Posted 05 September 2009 - 11:26 AM
Millar seemingly describes sex-as-commodity and sex-as-partnership as though they were equivalent but mutually exclusive paradigms, which they certainly are not. (I say seemingly because I can't bring myself to read the recommended references without a cybernetic bile filter installed somewhere in my esophagus, so I'm going by the author's summary.) It's entirely possible for someone to want sex without also wanting a deep emotional and intellectual relationship; for that matter, it's possible (and probably common) for someone to want one person as a relationship partner and another just for fucking. This is something of a taboo in our monogamous culture.. and yet, any couple who's even joked about having lists of celebrities they'd do if they had the chance has admitted to it. Reflexively, it's possible to have one or more relationships that are just casual fucking while still wanting, and being emotionally capable of having, a deeper relationship with someone.
Furthermore, this idealistic notion of a "collaborative partnership" doesn't attempt to explain where the partners come from. I suppose it happens in some magical fantasy land where everyone has a boyfriend or girlfriend. Over in the real world, there are a lot of singles who aren't getting laid, a good portion of which are unwillingly so. Who are they supposed to collaborate with? Unfortunately, as everyone knows, you can't buy love.. but if you're interested in getting laid, well, you certainly can buy that! Not just from people who are explicitly prostitutes, but also from any woman who is willing to have sex but (metaphorically or literally) expects dinner and a movie first.
At this point it hardly seems worth mentioning that most rapists desire power and control over their victims, not free sex, so the idea that treating sex as a commodity somehow causes or encourages rape is a nonstarter. I suspect that Millar figures that he can force his ideas on people by suggesting that anyone who doesn't agree with him is advocating rape; he wouldn't be the first feminist to try this, and I don't expect he'll be the last.
Talk about nonsensical feminist bullshit.
Anyway. So about the actual article. The author asserts that video games treat sex as a reward. Well, of course they do; video games treat everything as a reward! Push the right sequence of buttons, and you get to execute the enemy. (Yeah, I've been playing God of War lately.) Pick the right dialogue responses and you get an item, or an ally, or something. Solve a puzzle and you get to hear some more story. Run and jump in all the right places and you save the princess. Beat enough challenges and you get the credit scroll, the ending music, and a feeling of accomplishment. But the article singles out sex as something that should never be a reward.. because, apparently, it turns people into rapists.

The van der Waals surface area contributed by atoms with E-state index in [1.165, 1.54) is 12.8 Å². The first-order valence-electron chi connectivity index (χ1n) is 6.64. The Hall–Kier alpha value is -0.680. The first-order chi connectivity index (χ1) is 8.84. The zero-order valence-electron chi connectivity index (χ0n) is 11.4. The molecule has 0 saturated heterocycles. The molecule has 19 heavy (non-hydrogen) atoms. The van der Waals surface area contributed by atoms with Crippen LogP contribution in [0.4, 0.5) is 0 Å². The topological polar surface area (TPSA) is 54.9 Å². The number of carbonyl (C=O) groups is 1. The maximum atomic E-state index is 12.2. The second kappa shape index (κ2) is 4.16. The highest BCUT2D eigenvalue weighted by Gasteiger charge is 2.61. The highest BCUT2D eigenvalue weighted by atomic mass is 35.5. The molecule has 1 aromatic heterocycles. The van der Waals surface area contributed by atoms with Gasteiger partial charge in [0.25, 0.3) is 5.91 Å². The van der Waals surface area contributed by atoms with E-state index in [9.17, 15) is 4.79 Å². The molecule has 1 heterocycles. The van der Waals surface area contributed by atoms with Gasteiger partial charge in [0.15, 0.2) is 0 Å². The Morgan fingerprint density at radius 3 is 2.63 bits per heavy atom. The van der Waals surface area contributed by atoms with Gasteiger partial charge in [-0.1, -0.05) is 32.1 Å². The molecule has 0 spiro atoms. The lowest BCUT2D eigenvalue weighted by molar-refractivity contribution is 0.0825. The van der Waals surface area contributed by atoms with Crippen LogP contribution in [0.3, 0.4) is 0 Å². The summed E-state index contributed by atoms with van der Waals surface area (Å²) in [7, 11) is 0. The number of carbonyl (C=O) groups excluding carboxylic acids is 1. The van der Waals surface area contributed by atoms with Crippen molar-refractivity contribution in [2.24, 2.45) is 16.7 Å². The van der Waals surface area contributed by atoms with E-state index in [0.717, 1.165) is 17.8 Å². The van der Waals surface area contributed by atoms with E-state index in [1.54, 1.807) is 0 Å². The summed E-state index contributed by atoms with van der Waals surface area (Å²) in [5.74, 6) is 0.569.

Oh, and because it's not gay enough. Why grind one axe when you can grind two? In his(?) criticism of Alpha Protocol, the author complains that your character can have sex with all the women you want, but no men. Apparently, this is an affront to human decency because (a) if the developers give the player the option to make decisions about the main character, one of those decisions absolutely has to be whether the MC is gay or bisexual, and (b) any video game that doesn't have a high enough straight-girl-to-lesbian-ratio is secretly a plot to oppress women and gays.
Sure, Alex, you think that gay people need more representation. Maybe Alpha Protocol should have some token gays in it. Maybe it should also have some token blacks, some token Asians, a token native American, a token girl ninja who kicks twice as much butt as any man, just to prove that women can do anything they want without regard to physics or common sense, and a token crippled guy in a wheelchair that flies around and has lasers, just to prove that people who are "differently abled" are totally as cool as everyone else. Because Alpha Protocol isn't really a video game about a generic-brand James Bond; it's a subversive sociopolitical indoctrination tool, and we have to ensure that it teaches only the correct ideas to children.
Give me a fucking break.
The point about sex being treated shallowly is fair in and of itself, I suppose, but is that different from any other voluntary video game relationship? When I play GTA4, I have the opportunity to hang out with "friends", but there's not much point. All the scripted missions will be available (and use the same script) whether they like me or hate my guts because I'm a punk who never calls and always flakes out when they arrange to hang out with me. The story goes to exactly the same place. And it's not like they do anything to help me, except in the occasional scripted mission. Oh sure, there's the rewards. Roman's free cab rides. Jacob's gun discount. But we're just talking about rewards again, aren't we?
If anything, Alpha Protocol should be an improvement on this. From what I've seen, the relationships you build with characters actually have a part in directing the story (in that different people offer you different missions, different intel, you can have different enemies, etc). Presumably this extends to having sex with women too, in that in order to have sex with someone you first have to gain her approval, which influences the direction the game takes.. sure, it's not exactly like you're planning to marry any of those people, or going on dates to the carnival, but what do you expect? It's a spy game, not a life sim. Of course, maybe I'm wrong, and the game has a "hotness" stat that you can buy up, so that if you concentrate on it you can nail anyone by the end of the game. But if I'm right, the author should be praising the game for making relationships (of all kinds) more meaningful and realistic, not less.. and maybe he would be, if the article wasn't a naked platform for whiny liberal outrage.